Really great fictional account of the real-life meeting between Alice Liddell Hargreaves (the inspiration for Alice in Wonderland) and Peter Llewelyn Davies (the inspiration for Peter Pan). Some of the dialogue is a little clunky, but there are also many moving and powerful scenes which make it well worth your time. It’s short, and easy to read, so an excellent place to start if you’re not used to reading plays. It’ll also break your heart a little. Full review here.

Also on the blog this month:

A post on where I buy my books (online and in person)

A discussion / rant on the snobbery that can sometimes happen in the bookish world towards people who don’t read – on (not) being a reading snob.

Currently reading: A Brief History of Seven Killings by Marlon James (novel)

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Peter and Alice by John Logan

Peter and AlicePeter and Alice is a one-act play which is a fictional account of the real-life meeting of Alice Liddell Hargreaves (Alice in Wonderland), in her 80s, and Peter Llewelyn Davies (Peter Pan), in his 30s, at the opening of a Lewis Carroll exhibition in 1932.

The play takes place mostly in one room while Alice and Peter wait to open the exhibition, but they are also joined by their fictional Alice and Peter counterparts, as well as the authors. The real Alice and Peter are making sense, with each other, of the strangeness of having these famous fictional selves, what it means to grow up when that part of you can never grow up, and how it has affected their lives. The real and imagined characters interact with each other as part of this making sense, but also in a way which pushes the real Alice and Peter.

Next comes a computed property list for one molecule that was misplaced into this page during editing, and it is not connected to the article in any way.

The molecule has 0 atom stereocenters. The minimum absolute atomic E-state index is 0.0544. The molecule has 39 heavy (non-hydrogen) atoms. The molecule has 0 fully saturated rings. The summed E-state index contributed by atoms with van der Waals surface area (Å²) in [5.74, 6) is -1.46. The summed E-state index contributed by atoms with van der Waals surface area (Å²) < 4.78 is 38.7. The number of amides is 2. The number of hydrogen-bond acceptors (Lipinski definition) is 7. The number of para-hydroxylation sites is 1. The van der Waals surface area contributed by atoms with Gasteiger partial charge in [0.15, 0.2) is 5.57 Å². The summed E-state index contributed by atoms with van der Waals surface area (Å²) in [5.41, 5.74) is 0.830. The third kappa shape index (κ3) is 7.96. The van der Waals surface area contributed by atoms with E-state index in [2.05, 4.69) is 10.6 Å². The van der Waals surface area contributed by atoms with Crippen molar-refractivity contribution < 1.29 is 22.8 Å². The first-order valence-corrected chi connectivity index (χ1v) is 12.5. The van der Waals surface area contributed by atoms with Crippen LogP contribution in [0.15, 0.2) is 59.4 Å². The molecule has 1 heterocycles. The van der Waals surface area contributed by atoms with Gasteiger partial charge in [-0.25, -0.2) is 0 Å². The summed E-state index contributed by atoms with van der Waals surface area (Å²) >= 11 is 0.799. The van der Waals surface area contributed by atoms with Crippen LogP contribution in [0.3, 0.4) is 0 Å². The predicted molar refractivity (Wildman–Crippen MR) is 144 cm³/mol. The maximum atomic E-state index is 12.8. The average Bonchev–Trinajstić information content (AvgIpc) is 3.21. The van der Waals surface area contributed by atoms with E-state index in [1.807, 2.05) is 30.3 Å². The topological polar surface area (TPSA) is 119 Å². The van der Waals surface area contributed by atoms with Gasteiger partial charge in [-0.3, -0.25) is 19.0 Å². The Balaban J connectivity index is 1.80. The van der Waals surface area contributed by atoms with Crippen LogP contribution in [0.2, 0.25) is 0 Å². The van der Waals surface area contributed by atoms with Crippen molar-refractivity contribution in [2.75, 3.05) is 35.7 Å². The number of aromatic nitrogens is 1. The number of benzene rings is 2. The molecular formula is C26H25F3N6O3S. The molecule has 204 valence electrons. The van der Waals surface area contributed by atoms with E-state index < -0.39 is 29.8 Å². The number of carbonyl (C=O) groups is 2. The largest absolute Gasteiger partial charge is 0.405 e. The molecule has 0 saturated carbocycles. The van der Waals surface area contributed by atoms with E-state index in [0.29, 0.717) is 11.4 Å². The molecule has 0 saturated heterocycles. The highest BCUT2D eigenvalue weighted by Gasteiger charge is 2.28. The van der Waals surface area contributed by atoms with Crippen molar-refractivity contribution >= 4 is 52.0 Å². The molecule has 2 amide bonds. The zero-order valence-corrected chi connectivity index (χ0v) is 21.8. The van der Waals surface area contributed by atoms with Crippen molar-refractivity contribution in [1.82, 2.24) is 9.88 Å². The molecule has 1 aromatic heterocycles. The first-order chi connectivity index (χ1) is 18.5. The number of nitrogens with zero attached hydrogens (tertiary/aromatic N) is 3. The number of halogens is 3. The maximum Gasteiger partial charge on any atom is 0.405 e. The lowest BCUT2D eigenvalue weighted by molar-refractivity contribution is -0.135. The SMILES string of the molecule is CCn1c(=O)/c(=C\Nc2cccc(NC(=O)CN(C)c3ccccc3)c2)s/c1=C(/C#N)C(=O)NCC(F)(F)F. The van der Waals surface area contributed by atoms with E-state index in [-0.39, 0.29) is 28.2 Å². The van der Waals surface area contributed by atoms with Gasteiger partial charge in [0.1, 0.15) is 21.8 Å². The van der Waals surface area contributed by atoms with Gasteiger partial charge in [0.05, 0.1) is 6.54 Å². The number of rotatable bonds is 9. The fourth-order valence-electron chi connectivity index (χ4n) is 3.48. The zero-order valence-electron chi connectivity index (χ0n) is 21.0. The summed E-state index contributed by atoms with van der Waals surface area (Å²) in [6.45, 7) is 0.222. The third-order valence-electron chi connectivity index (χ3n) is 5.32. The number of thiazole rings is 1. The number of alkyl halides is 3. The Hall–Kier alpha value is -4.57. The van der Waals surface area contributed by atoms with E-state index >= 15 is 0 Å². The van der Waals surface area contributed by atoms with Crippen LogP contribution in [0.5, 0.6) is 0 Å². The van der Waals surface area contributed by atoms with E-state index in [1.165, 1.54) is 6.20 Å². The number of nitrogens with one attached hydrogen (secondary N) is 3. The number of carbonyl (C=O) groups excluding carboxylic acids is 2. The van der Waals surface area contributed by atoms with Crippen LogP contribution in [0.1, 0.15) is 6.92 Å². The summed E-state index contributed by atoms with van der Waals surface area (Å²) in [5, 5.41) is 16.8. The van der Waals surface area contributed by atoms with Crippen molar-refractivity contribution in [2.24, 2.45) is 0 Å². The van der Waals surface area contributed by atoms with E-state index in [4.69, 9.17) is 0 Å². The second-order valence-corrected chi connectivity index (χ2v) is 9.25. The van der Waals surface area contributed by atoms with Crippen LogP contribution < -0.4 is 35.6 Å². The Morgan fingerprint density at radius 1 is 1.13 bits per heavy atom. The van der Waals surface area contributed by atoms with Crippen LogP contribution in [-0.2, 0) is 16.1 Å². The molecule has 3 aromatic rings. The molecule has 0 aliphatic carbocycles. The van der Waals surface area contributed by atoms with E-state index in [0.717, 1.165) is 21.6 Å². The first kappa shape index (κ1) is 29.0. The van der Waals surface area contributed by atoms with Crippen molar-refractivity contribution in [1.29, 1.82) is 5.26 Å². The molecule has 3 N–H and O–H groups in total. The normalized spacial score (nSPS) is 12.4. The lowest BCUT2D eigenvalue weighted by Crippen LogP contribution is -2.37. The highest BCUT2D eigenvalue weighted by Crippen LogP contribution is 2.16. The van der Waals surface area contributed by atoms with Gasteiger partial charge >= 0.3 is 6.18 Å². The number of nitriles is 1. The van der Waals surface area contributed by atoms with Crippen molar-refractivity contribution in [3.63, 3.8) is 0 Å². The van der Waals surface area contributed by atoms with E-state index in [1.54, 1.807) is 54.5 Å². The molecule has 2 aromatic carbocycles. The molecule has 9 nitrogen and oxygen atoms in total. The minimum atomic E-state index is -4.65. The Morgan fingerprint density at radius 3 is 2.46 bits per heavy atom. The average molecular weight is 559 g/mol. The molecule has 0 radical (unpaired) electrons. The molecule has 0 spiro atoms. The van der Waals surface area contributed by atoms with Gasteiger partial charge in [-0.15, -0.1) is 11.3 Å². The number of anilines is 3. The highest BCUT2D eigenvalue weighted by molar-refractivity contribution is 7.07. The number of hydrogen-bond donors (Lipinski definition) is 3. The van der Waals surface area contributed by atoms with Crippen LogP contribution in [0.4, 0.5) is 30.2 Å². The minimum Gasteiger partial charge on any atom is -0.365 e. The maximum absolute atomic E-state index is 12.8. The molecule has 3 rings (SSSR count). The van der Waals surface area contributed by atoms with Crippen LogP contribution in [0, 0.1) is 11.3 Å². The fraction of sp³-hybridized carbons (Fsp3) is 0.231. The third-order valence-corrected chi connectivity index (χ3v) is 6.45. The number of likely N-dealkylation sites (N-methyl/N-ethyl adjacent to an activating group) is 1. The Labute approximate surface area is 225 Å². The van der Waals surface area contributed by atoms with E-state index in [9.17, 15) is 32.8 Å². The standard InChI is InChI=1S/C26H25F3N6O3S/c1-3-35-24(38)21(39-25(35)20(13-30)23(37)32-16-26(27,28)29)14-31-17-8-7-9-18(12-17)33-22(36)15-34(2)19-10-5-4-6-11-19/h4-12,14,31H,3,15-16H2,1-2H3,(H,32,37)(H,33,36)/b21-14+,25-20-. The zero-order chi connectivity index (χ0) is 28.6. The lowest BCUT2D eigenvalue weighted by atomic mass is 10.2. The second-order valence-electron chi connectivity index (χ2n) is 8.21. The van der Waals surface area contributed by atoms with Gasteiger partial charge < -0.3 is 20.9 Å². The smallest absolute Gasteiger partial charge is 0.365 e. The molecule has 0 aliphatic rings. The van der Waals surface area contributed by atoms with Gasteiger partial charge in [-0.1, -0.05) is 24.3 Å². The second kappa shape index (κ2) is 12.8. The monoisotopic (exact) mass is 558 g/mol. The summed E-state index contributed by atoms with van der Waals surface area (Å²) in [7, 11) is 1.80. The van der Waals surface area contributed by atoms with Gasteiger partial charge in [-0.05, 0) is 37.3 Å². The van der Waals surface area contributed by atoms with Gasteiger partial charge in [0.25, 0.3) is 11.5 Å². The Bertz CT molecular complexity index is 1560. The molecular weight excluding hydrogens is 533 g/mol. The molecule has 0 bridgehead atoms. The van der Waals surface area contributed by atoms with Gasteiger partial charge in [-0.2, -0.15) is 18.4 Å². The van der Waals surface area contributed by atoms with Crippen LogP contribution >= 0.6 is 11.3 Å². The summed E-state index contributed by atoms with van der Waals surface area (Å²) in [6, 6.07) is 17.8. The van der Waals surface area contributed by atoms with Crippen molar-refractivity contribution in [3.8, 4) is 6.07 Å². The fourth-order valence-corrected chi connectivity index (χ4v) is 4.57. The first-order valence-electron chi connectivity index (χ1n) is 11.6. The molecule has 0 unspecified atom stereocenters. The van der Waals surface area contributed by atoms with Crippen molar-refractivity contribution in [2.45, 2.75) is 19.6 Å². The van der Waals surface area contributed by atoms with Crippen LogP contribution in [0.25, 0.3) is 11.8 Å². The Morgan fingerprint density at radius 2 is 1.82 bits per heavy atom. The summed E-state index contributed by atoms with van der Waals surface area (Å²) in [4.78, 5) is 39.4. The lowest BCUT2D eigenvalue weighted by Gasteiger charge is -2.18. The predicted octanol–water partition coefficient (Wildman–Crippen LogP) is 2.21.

As you’ll know if you are aware of the Llewyn Davies family in particular, this isn’t a happy story. Both Alice and Peter struggle with and against their fictional selves, but while Alice is able to accept the Alice of Wonderland, though not altogether happily, it is Peter who can not integrate it with the difficulties of his life. Peter is searching for ‘truth’, and so can not lean into his fictional self in the way Alice can.